where ${\stackrel{\u02c6}{\mathbf{z}}}_{k}^{\left[m\right]}$ is a predicted measurement and **Q**_{k} is the covariance of the anchors’ positions. In the process of particle filtering, the importance weight of some particles can gradually become low, and particles with lower importance weights have little effect in estimating the vehicle pose states. To prevent this effect, the particles are resampled in proportion to the weight of each particle. The number of effective particles given by (19)${N}_{eff}=\frac{1}{\sum _{m=1}^{M}{\left({\omega}_{k}^{\left[m\right]}\right)}^{2}},$
where *M* is the total number of particles. When the number of effective particle is less than 50% of the total number of particles, the weights of all particles are uniformly reset after resampling particles.

## Simulation and experimental results

### Simulation results

To verify the performance of the proposed DADT UWB localization method, we perform the following simulations: (1) Initialize the vehicle’s pose by globally optimizing the error function defined in Eq. (15); (2) estimate the vehicle’s pose by fusing wheel odometry and UWB measurements. Figure 5 shows the simulation scenario. The vehicle starts from four different positions and moves along the path for front-end parking or back-in parking. Considering the actual dimensions of the vehicle and the parking space environment, the distance between the UWB tags mounted on the vehicle is set to 1.36 m, i.e., *d*_{0} = 0.68 and the two UWB anchors are placed at **a**_{1} = [1, 0]^{T} and **a**_{2} = [ − 1, 0]^{T}. The wheel odometry noise and UWB measurement noises are assumed to be sampled from the normal distributions denoted by ${\mathbf{e}}_{u}\sim N\left(0,{\sigma}_{u}^{2}\right)$ and ${\mathbf{v}}_{u}\sim N\left(0,{\sigma}_{v}^{2}\right)$ where *σ*_{u} = 0.35 m/s and *σ*_{v} = 0.10 m.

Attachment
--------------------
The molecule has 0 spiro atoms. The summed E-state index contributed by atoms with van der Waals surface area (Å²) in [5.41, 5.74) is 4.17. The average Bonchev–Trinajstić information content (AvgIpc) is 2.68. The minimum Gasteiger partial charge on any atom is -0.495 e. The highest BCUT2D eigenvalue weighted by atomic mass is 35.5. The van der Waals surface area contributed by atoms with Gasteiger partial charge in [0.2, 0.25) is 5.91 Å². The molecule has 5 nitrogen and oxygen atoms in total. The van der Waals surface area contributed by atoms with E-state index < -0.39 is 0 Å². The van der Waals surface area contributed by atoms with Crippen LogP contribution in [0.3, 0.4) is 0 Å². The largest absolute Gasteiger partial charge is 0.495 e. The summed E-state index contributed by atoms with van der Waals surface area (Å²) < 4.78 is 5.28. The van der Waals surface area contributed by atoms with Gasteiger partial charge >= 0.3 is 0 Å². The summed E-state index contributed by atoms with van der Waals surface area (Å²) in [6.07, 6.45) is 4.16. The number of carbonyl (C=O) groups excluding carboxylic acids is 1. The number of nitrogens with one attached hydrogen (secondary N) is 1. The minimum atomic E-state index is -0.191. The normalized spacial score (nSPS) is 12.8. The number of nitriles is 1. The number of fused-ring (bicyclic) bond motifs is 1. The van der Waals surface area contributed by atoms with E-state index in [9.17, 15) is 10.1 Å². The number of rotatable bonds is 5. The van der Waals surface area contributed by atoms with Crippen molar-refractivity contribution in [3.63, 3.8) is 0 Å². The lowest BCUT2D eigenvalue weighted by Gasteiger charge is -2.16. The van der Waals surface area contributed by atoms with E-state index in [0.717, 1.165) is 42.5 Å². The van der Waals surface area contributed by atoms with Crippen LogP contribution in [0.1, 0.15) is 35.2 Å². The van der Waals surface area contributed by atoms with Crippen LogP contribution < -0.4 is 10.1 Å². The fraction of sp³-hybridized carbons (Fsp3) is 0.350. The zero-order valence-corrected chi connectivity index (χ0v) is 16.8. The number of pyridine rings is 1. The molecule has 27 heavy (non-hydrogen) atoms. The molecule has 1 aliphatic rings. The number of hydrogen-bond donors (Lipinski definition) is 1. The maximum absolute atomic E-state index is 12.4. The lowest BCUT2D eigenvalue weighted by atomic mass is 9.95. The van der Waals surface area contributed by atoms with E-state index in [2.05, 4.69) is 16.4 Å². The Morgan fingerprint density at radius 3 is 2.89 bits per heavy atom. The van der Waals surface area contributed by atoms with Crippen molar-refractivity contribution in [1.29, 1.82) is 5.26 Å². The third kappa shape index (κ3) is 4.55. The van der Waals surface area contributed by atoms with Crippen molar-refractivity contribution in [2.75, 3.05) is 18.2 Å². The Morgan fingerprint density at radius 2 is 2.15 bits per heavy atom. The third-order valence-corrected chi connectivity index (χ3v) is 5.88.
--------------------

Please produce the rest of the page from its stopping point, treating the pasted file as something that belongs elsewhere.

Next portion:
True pose | Levenberg–Marquardt | Proposed DADT | |||
---|---|---|---|---|---|

${\mathbf{x}}_{GT}={\left[x,y,\theta \right]}^{T}$ | Estimated Pose | $\mathcal{E}$ | Estimated Pose | $\mathcal{E}$ | |

Test 1 | ${\left[15,9,\pi \right]}^{T}$ | ${\left[14.83,9.26,1.11\right]}^{T}$ | 2.05 | ${\left[14.99,9.01,3.14\right]}^{T}$ | 1.42E–02 |

Test 2 | ${\left[15,6,\pi \right]}^{T}$ | ${\left[14.88,6.30,0.79\right]}^{T}$ | 2.37 | ${\left[15.01,5.98,3.14\right]}^{T}$ | 2.24E–02 |

Test 3 | ${\left[-15,9,0\right]}^{T}$ | ${\left[-14.74,9.40,-0.03\right]}^{T}$ | 0.48 | ${\left[-14.97,9.05,0.00\right]}^{T}$ | 5.83E–02 |

Test 4 | ${\left[-15,6,0\right]}^{T}$ | ${\left[-14.69,6.69,-0.04\right]}^{T}$ | 0.76 | ${\left[-14.99,6.02,0.00\right]}^{T}$ | 2.24E–02 |

Table 1 shows the initial pose estimation results by the proposed global optimizing UWB measurements for the four selected poses. To show the effectiveness of the proposed vehicle’s pose initialization method, the results of the Levenberg–Marquardt method (Moré, 1978), which is a widely used method of optimization of the least square problem, are compared with the results of the proposed DADT method. The pose error $\mathcal{E}$ between the estimated initial pose **x**_{0} and the ground truth pose **x**_{GT} defined by (20)$\mathcal{E}=\parallel {\mathbf{x}}_{0}-{\mathbf{x}}_{GT}\parallel .$